Comment by Kurt E — August 29, 2011 @ 12:49 pm
Is there really going to be much of a market for Cuddyer? He’s going to be 33 next year. He plays below average outfield defense, which is only going to get worse with age. His offensive numbers are pretty good this year, but were crappy last year and were terrible three years ago. The average offensive Cuddyer season is nothing special.
Is Nishioka hurt, or did he get benched?
Comment by Pedro Munoz — August 29, 2011 @ 1:34 pm
Nishioka is with some sort of oblique problem or back spasms, depending on whom you read. Not that they are pushing too much for having him on the field, though.
Comment by adjacent — August 29, 2011 @ 2:11 pm
The free agent outfield class is pretty weak. Currently the only Type A outfielders are Beltran, Swisher, and Willingham. I hope they play Cuddyer in RF everyday to bump him back into the OF category and Type A status–someone will forfeit the pick to sign him.
Comment by morts — August 29, 2011 @ 4:38 pm
It has been too long since I have seen a Bernardo Brito reference. Well Done Aaron!
Comment by Brian — August 29, 2011 @ 8:44 pm
According to coolstandings.com, here is how the race for the top pick will end up:
Astros 56-102 …
Orioles 64-98 4
TWINS 67-95 7
Royals 69-93 9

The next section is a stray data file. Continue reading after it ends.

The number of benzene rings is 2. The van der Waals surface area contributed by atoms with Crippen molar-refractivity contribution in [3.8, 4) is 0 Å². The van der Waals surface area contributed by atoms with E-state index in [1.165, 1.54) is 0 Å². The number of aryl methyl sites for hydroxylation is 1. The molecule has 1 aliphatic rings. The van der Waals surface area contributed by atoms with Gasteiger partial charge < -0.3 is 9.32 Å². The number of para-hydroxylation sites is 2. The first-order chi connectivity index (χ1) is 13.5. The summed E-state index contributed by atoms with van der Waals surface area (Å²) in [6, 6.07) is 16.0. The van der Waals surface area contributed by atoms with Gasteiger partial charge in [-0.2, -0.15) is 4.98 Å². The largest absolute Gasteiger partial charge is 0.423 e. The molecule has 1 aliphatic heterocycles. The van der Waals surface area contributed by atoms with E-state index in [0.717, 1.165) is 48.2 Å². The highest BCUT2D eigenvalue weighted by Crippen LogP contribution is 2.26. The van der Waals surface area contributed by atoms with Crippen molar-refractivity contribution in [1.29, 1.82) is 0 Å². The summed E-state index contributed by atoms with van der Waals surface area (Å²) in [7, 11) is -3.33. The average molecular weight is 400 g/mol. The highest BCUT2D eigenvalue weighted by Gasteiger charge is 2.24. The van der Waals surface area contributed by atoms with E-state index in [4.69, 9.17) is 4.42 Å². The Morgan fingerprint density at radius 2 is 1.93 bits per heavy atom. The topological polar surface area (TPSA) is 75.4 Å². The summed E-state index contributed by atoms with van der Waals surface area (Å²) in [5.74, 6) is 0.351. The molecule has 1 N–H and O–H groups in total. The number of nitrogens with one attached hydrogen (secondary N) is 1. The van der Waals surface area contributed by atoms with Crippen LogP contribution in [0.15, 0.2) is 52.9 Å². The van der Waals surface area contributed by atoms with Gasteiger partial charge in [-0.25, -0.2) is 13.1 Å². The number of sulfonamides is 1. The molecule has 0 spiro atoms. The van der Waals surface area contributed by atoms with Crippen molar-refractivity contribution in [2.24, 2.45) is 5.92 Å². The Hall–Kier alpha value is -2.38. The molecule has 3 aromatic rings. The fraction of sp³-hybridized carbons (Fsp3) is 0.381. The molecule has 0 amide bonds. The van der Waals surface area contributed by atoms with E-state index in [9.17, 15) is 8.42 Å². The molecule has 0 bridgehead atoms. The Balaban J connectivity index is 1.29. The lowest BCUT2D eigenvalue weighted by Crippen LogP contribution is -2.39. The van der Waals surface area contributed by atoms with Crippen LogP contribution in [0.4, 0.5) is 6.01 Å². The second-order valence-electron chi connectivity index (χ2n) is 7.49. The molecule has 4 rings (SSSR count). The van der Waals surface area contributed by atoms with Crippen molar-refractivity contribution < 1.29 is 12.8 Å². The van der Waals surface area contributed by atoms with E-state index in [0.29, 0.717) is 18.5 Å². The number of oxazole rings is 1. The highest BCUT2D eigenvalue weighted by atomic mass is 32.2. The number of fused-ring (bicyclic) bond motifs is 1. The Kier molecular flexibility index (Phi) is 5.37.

Mariners 69.5-92.5 9.5
Cubs 70-92 10
Marlins 71-91 11
Now, don’t you feel better? We’re movin’ on up (or down, depending on how you look at it). Look out Royals, here we come.
Comment by James M. — August 30, 2011 @ 10:46 am
Brito actually had one more he hit over the fence in Salt Lake – bases loaded if I recall – but that may be my bad memory – anyhow-
The runner leaving first thought the ball might be caught and went half way – and Brito, running with his head down, passed him between first and second and was called out.
I think it went into the books as a single.
Comment by DrJubal — August 30, 2011 @ 1:05 pm
Why even have anyone run the bases on a HR at all anymore? If the games are too long, wouldn’t that cut time out of the game?
Comment by mike wants wins — August 30, 2011 @ 1:23 pm
You gotta “touch ’em all”, Mike.
Comment by ML — August 30, 2011 @ 5:16 pm
Seems like a moot point to me.
Does anyone really think that Billy “whats positional scarcity?” Smith and Ron “my guys” Gardenhire AREN’T going to make resigning Cuddy to a multi-year deal their #1 offseason priority?
Comment by Brian — August 31, 2011 @ 2:06 pm
I don’t know. The $16m/2yr offer feels like a classic first step in the “well, we tried to keep him, but he was all about chasing top dollar” kabuki.
Comment by frightwig — September 1, 2011 @ 7:33 pm
Well if that is true then not trading him at the deadline was a monumental mistake (not that it wasn’t anyways because I doubt he’ll provide any value in his next deal, but at least one could make a logical argument.)
There was a lot of interest, and anyone claiming the season wasn’t lost already at that point was dreaming.
Comment by Brian — September 1, 2011 @ 11:58 pm